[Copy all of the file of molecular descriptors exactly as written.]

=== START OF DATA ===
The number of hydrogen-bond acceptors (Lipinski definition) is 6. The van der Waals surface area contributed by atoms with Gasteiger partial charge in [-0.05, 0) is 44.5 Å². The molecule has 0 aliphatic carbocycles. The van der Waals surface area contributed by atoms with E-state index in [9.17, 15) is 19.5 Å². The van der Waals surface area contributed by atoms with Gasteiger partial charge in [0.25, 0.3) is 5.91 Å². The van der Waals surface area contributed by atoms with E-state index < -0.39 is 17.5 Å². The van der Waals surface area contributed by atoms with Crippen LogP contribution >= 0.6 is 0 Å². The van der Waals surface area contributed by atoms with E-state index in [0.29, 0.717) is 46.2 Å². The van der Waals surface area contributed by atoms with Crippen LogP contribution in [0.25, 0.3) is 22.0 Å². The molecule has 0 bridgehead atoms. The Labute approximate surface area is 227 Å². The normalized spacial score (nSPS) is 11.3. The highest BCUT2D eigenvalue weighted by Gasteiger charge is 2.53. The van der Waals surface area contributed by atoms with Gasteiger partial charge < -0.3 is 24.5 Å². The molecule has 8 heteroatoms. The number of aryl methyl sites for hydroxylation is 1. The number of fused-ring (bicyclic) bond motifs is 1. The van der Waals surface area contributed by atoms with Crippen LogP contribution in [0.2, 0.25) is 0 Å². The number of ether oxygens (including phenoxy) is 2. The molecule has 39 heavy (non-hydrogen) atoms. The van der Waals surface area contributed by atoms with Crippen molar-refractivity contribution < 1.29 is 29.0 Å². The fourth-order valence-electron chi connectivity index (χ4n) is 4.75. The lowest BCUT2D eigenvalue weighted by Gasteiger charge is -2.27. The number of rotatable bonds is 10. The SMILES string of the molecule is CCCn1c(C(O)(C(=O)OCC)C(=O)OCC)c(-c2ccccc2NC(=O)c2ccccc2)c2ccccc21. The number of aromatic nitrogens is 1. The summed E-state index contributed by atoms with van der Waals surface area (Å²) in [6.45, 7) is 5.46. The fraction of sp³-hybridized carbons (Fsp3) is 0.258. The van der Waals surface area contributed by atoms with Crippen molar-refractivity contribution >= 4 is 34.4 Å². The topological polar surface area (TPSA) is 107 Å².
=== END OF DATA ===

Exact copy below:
The number of hydrogen-bond acceptors (Lipinski definition) is 6. The van der Waals surface area contributed by atoms with Gasteiger partial charge in [-0.05, 0) is 44.5 Å². The molecule has 0 aliphatic carbocycles. The van der Waals surface area contributed by atoms with E-state index in [9.17, 15) is 19.5 Å². The van der Waals surface area contributed by atoms with Gasteiger partial charge in [0.25, 0.3) is 5.91 Å². The van der Waals surface area contributed by atoms with E-state index < -0.39 is 17.5 Å². The van der Waals surface area contributed by atoms with Crippen LogP contribution >= 0.6 is 0 Å². The van der Waals surface area contributed by atoms with E-state index in [0.29, 0.717) is 46.2 Å². The van der Waals surface area contributed by atoms with Crippen LogP contribution in [0.25, 0.3) is 22.0 Å². The molecule has 0 bridgehead atoms. The Labute approximate surface area is 227 Å². The normalized spacial score (nSPS) is 11.3. The highest BCUT2D eigenvalue weighted by Gasteiger charge is 2.53. The van der Waals surface area contributed by atoms with Gasteiger partial charge < -0.3 is 24.5 Å². The molecule has 8 heteroatoms. The number of aryl methyl sites for hydroxylation is 1. The number of fused-ring (bicyclic) bond motifs is 1. The van der Waals surface area contributed by atoms with Crippen LogP contribution in [0.2, 0.25) is 0 Å². The number of ether oxygens (including phenoxy) is 2. The molecule has 39 heavy (non-hydrogen) atoms. The van der Waals surface area contributed by atoms with Crippen molar-refractivity contribution < 1.29 is 29.0 Å². The fourth-order valence-electron chi connectivity index (χ4n) is 4.75. The lowest BCUT2D eigenvalue weighted by Gasteiger charge is -2.27. The number of rotatable bonds is 10. The SMILES string of the molecule is CCCn1c(C(O)(C(=O)OCC)C(=O)OCC)c(-c2ccccc2NC(=O)c2ccccc2)c2ccccc21. The number of aromatic nitrogens is 1. The summed E-state index contributed by atoms with van der Waals surface area (Å²) in [6.45, 7) is 5.46. The fraction of sp³-hybridized carbons (Fsp3) is 0.258. The van der Waals surface area contributed by atoms with Crippen molar-refractivity contribution >= 4 is 34.4 Å². The topological polar surface area (TPSA) is 107 Å².